Barts and The London NHS Trust Cardiac Services You and Your HeartCoronary ArteryBypass Surgery
This booklet has been written to help you and your family/carers to understand • more about coronary artery bypass surgery • how to prepare for your operation • your stay in hospital • your recovery • the benefits of cardiac rehabilitation.ContentsPart one Your operation 2Part two Preparing for your operation 6Part three In hospital 10 Your stay in intensive care 12Part four Your recovery 15 Congestion charges 29Part five The benefits of cardiac rehabilitation 32Part six Useful telephone numbers and directions 34Part seven Cardiothoracic audit 39 Donation of tissue for research 40 Trust data protection statement 40There is another booklet available entitled ‘You and Your Heart’ whichexplains• how your heart works• how to look after your heart.If you don’t have a copy, please ask your nurse for one or phone020 8983 2357 to request a copy.
Part one Your operation What are the coronary arteries? The heart is a muscular pump that sits in the centre of the chest. Although the heart pumps blood, which is rich in oxygen, around the body, the heart muscle itself needs its own blood supply. It gets this from a network of blood vessels called coronary arteries. The two main coronary arteries are called the right and left arteries. The left coronary artery divides into two, one part goes to the back of the heart (circumflex artery), the other part goes to the front (left anterior descending (LAD)) giving the impression of three arteries. (See diagram.) Each artery is about 3-4mm wide and spreads out, like the branches of a tree, into smaller arteries across the heart so that all parts of the heart muscle receive blood.2 These arteries can become narrowed or blocked. If this happens the heart muscle doesn’t receive enough blood and oxygen. The pain or discomfort that follows is called angina. This pain can be felt as discomfort, tightness, or breathlessness and may be felt in the chest, in one or both arms, in the shoulders, in the neck or in the jaw. Front view of the heart Left main coronary artery Aorta Circumflex artery Left anterior Right coronary descending artery coronary artery
Angina can happen at any time. Strenuous activity like exercise,excitement, anger and cold weather can bring it on. Resting mayrelieve your angina symptoms.You may also need to use a GTN tablet or spray. These usually actquickly to relieve an angina attack. The usual dose is one or two spraysor one tablet under your tongue. (See Angina pain on page 24, ‘Youand Your Heart’ booklet.) You can ask your nurse for a copy.What is a coronary artery bypass graft?A coronary artery bypass graft is an operation that is performed toimprove the blood flow to your heart. A blockage or a narrowing inone or more coronary arteries is bypassed. A vein or part of a vein isusually taken from your leg, and in many cases, an artery from yourchest wall, called the internal mammary (thoracic) artery (IMA), isused. Occasionally an artery from the arm, called the radial artery, canbe used. The vein or artery used creates a new route for blood to passthrough and is called a bypass graft. The original coronary arteries are 3not removed. There would be no benefit in doing this as it could causedamage to the heart muscle. Internal mammary Aorta artery (branch of aorta) Vein graft from leg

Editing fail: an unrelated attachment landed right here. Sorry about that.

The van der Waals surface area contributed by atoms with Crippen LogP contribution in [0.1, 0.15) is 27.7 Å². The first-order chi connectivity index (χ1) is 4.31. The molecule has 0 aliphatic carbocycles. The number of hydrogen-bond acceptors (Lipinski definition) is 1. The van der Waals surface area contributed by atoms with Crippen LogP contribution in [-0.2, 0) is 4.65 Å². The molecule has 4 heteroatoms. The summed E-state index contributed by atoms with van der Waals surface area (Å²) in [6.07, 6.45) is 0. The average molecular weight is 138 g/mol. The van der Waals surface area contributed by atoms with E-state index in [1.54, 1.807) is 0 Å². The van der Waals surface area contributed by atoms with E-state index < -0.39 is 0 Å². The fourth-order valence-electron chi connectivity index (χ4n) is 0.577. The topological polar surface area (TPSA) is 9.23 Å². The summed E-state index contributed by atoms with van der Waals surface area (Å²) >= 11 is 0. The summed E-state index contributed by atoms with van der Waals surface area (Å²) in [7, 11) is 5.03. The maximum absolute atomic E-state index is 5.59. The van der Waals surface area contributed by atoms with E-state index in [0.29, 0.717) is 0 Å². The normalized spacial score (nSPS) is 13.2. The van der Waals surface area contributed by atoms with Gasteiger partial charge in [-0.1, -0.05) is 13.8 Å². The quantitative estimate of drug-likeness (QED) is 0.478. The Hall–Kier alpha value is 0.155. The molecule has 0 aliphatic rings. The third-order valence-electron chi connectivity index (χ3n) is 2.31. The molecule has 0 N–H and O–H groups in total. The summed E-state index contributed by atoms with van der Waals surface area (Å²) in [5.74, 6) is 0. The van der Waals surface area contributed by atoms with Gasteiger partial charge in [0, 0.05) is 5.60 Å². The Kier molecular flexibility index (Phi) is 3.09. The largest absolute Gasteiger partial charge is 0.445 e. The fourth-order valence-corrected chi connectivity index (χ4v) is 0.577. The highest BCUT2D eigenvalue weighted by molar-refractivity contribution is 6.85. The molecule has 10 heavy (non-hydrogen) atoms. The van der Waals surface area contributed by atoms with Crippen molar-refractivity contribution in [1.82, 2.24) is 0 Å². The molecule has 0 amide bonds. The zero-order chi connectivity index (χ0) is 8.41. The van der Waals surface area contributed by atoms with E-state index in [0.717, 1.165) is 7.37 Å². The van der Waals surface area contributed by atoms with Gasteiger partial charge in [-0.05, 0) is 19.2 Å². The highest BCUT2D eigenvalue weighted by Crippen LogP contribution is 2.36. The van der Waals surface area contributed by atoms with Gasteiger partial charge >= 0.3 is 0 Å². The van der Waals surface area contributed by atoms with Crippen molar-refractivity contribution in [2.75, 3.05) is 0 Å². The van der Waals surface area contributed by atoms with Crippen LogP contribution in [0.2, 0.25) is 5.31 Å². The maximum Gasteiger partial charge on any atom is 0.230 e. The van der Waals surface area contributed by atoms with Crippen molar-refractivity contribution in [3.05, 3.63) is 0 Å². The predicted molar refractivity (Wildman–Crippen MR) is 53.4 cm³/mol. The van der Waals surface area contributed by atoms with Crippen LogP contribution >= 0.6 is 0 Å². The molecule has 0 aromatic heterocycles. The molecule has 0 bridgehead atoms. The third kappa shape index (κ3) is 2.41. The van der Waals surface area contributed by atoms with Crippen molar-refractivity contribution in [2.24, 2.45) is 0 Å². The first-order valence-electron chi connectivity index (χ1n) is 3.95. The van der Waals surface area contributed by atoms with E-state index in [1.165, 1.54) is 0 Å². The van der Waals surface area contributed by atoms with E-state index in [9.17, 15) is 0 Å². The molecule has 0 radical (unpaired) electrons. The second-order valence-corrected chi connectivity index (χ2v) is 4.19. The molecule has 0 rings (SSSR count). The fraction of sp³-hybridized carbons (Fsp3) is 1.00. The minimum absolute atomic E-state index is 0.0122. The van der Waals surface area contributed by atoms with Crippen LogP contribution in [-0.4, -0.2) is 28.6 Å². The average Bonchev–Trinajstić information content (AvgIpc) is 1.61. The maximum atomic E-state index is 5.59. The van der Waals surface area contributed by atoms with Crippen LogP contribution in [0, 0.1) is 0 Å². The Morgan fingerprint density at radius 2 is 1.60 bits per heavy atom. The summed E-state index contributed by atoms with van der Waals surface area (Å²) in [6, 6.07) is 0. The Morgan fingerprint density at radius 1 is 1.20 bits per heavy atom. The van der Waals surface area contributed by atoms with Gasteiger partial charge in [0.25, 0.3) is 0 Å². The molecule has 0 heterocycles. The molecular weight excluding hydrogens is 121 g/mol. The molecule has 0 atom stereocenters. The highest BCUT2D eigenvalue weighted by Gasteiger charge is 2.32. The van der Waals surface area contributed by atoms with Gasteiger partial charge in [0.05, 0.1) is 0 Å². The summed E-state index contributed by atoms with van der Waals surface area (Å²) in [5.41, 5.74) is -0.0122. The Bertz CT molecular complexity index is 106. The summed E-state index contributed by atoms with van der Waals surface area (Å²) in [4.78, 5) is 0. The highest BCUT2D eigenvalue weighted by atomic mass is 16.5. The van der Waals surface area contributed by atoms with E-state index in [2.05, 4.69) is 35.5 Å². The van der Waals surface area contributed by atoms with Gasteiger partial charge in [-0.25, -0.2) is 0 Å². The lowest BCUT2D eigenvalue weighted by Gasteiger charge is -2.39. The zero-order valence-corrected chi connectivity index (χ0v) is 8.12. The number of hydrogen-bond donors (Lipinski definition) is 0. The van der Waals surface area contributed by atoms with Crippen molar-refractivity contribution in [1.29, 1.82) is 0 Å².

The benefit of the bypass operation is that it increases the blood supply to the heart muscle. After the operation most people will be relieved of angina. A few people may still experience occasional angina, but this will usually be less severe than they experienced before. If this happens please let your doctor know. This operation is not a cure, so it’s important that you reduce the risk of further progression of disease (narrowing) of the coronary arteries by • not smoking • eating a healthy diet • watching your weight • exercising daily • keeping diabetes under control if you have this condition • taking your medication as prescribed • asking your GP/practice nurse to check your blood pressure and your cholesterol levels regularly • attending a cardiac rehabilitation course.4 The ‘You and Your Heart’ booklet contains useful information on how to look after your heart and some helpful advice on risk factors. Carotid endarterectomy Very occasionally you many need to have a carotid endarterectomy before your bypass operation. This operation is done if your carotid artery/arteries are narrowed or blocked by fatty deposits (called plaques). These arteries take blood to the head/brain. Site of carotid endarterectomy
The operation helps to reduce the risk of a stroke/cerebral vascularaccident (C.V.A.) in people who are at greater risk during a bypassoperation. It is often performed under a local anaesthetic.To find out if you have a narrowing or blockage a doctor or pre-admission nurse will examine your neck. If necessary a Doppler Scanwill be arranged. This is done by using a simple ultrasound machine totake special images of the arteries in the neck.To do this operation the surgeon makes a cut in your neck, opens theblocked artery, removes the fatty deposits, and stitches the arteryclosed again. 5